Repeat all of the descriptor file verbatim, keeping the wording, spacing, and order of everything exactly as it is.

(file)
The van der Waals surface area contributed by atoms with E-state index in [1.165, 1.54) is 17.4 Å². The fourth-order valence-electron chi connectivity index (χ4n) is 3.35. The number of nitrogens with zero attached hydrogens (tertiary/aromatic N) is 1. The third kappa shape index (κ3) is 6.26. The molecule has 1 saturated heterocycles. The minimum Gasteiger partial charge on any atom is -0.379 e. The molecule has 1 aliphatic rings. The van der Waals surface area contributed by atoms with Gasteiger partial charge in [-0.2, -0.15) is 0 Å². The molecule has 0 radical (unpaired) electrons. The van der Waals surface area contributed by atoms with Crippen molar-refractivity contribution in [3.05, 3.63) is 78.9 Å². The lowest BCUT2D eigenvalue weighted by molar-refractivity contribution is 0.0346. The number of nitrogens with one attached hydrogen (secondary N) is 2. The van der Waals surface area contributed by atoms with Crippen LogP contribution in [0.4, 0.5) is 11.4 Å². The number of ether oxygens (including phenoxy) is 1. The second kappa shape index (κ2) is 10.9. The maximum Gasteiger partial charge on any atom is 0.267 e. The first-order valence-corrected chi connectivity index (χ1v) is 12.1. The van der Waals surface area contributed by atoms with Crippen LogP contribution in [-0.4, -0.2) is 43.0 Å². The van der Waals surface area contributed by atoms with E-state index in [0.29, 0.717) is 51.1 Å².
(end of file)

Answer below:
The van der Waals surface area contributed by atoms with E-state index in [1.165, 1.54) is 17.4 Å². The fourth-order valence-electron chi connectivity index (χ4n) is 3.35. The number of nitrogens with zero attached hydrogens (tertiary/aromatic N) is 1. The third kappa shape index (κ3) is 6.26. The molecule has 1 saturated heterocycles. The minimum Gasteiger partial charge on any atom is -0.379 e. The molecule has 1 aliphatic rings. The van der Waals surface area contributed by atoms with Gasteiger partial charge in [-0.2, -0.15) is 0 Å². The molecule has 0 radical (unpaired) electrons. The van der Waals surface area contributed by atoms with Crippen molar-refractivity contribution in [3.05, 3.63) is 78.9 Å². The lowest BCUT2D eigenvalue weighted by molar-refractivity contribution is 0.0346. The number of nitrogens with one attached hydrogen (secondary N) is 2. The van der Waals surface area contributed by atoms with Crippen LogP contribution in [0.4, 0.5) is 11.4 Å². The number of ether oxygens (including phenoxy) is 1. The second kappa shape index (κ2) is 10.9. The maximum Gasteiger partial charge on any atom is 0.267 e. The first-order valence-corrected chi connectivity index (χ1v) is 12.1. The van der Waals surface area contributed by atoms with Crippen LogP contribution in [-0.4, -0.2) is 43.0 Å². The van der Waals surface area contributed by atoms with E-state index in [0.29, 0.717) is 51.1 Å².